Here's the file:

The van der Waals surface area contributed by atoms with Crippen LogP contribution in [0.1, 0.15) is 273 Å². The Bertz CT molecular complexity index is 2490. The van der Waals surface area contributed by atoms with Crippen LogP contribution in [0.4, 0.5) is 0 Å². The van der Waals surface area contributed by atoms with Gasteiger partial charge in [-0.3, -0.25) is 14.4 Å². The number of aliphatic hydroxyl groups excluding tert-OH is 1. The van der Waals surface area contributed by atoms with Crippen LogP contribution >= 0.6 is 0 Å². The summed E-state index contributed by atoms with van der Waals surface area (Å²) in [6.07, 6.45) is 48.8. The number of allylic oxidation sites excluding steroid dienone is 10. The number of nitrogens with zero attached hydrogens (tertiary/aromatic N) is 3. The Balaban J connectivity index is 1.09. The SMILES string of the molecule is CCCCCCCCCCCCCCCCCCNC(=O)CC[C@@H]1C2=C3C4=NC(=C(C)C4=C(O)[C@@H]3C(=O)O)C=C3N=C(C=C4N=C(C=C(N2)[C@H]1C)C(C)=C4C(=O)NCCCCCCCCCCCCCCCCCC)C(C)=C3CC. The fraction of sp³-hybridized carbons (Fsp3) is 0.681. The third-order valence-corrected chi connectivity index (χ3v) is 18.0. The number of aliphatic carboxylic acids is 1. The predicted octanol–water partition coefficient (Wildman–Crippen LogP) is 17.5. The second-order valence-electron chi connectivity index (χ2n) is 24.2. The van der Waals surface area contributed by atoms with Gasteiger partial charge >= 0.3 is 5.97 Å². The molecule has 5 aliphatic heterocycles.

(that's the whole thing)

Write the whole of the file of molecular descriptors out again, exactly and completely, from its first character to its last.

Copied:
The van der Waals surface area contributed by atoms with Crippen LogP contribution in [0.1, 0.15) is 273 Å². The Bertz CT molecular complexity index is 2490. The van der Waals surface area contributed by atoms with Crippen LogP contribution in [0.4, 0.5) is 0 Å². The van der Waals surface area contributed by atoms with Gasteiger partial charge in [-0.3, -0.25) is 14.4 Å². The number of aliphatic hydroxyl groups excluding tert-OH is 1. The van der Waals surface area contributed by atoms with Crippen LogP contribution >= 0.6 is 0 Å². The summed E-state index contributed by atoms with van der Waals surface area (Å²) in [6.07, 6.45) is 48.8. The number of allylic oxidation sites excluding steroid dienone is 10. The number of nitrogens with zero attached hydrogens (tertiary/aromatic N) is 3. The Balaban J connectivity index is 1.09. The SMILES string of the molecule is CCCCCCCCCCCCCCCCCCNC(=O)CC[C@@H]1C2=C3C4=NC(=C(C)C4=C(O)[C@@H]3C(=O)O)C=C3N=C(C=C4N=C(C=C(N2)[C@H]1C)C(C)=C4C(=O)NCCCCCCCCCCCCCCCCCC)C(C)=C3CC. The fraction of sp³-hybridized carbons (Fsp3) is 0.681. The third-order valence-corrected chi connectivity index (χ3v) is 18.0. The number of aliphatic carboxylic acids is 1. The predicted octanol–water partition coefficient (Wildman–Crippen LogP) is 17.5. The second-order valence-electron chi connectivity index (χ2n) is 24.2. The van der Waals surface area contributed by atoms with Gasteiger partial charge >= 0.3 is 5.97 Å². The molecule has 5 aliphatic heterocycles.